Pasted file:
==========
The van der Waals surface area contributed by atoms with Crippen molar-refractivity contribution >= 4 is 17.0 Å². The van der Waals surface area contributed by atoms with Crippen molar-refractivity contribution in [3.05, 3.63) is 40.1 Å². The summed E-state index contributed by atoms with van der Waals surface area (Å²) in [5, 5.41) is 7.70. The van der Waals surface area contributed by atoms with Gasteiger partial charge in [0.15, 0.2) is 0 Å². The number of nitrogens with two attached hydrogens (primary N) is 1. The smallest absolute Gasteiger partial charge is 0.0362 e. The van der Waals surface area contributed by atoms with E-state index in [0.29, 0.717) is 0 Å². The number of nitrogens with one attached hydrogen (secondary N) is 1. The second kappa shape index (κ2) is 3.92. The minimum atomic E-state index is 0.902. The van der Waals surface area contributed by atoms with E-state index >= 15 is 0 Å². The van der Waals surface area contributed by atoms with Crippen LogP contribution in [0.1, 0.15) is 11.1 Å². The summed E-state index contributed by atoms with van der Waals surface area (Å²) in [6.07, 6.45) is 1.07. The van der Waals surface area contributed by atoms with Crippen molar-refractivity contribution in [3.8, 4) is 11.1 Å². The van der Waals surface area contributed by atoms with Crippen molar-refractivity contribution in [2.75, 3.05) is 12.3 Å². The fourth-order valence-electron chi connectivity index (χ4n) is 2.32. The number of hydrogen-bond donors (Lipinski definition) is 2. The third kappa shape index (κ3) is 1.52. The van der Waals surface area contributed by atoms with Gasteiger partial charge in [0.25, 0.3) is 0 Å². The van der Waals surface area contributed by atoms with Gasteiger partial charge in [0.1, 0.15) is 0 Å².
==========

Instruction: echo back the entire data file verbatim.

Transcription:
The van der Waals surface area contributed by atoms with Crippen molar-refractivity contribution >= 4 is 17.0 Å². The van der Waals surface area contributed by atoms with Crippen molar-refractivity contribution in [3.05, 3.63) is 40.1 Å². The summed E-state index contributed by atoms with van der Waals surface area (Å²) in [5, 5.41) is 7.70. The van der Waals surface area contributed by atoms with Gasteiger partial charge in [0.15, 0.2) is 0 Å². The number of nitrogens with two attached hydrogens (primary N) is 1. The smallest absolute Gasteiger partial charge is 0.0362 e. The van der Waals surface area contributed by atoms with E-state index in [0.29, 0.717) is 0 Å². The number of nitrogens with one attached hydrogen (secondary N) is 1. The second kappa shape index (κ2) is 3.92. The minimum atomic E-state index is 0.902. The van der Waals surface area contributed by atoms with E-state index >= 15 is 0 Å². The van der Waals surface area contributed by atoms with Crippen LogP contribution in [0.1, 0.15) is 11.1 Å². The summed E-state index contributed by atoms with van der Waals surface area (Å²) in [6.07, 6.45) is 1.07. The van der Waals surface area contributed by atoms with Crippen molar-refractivity contribution in [3.8, 4) is 11.1 Å². The van der Waals surface area contributed by atoms with Crippen molar-refractivity contribution in [2.75, 3.05) is 12.3 Å². The fourth-order valence-electron chi connectivity index (χ4n) is 2.32. The number of hydrogen-bond donors (Lipinski definition) is 2. The third kappa shape index (κ3) is 1.52. The van der Waals surface area contributed by atoms with Gasteiger partial charge in [0.25, 0.3) is 0 Å². The van der Waals surface area contributed by atoms with Gasteiger partial charge in [0.1, 0.15) is 0 Å².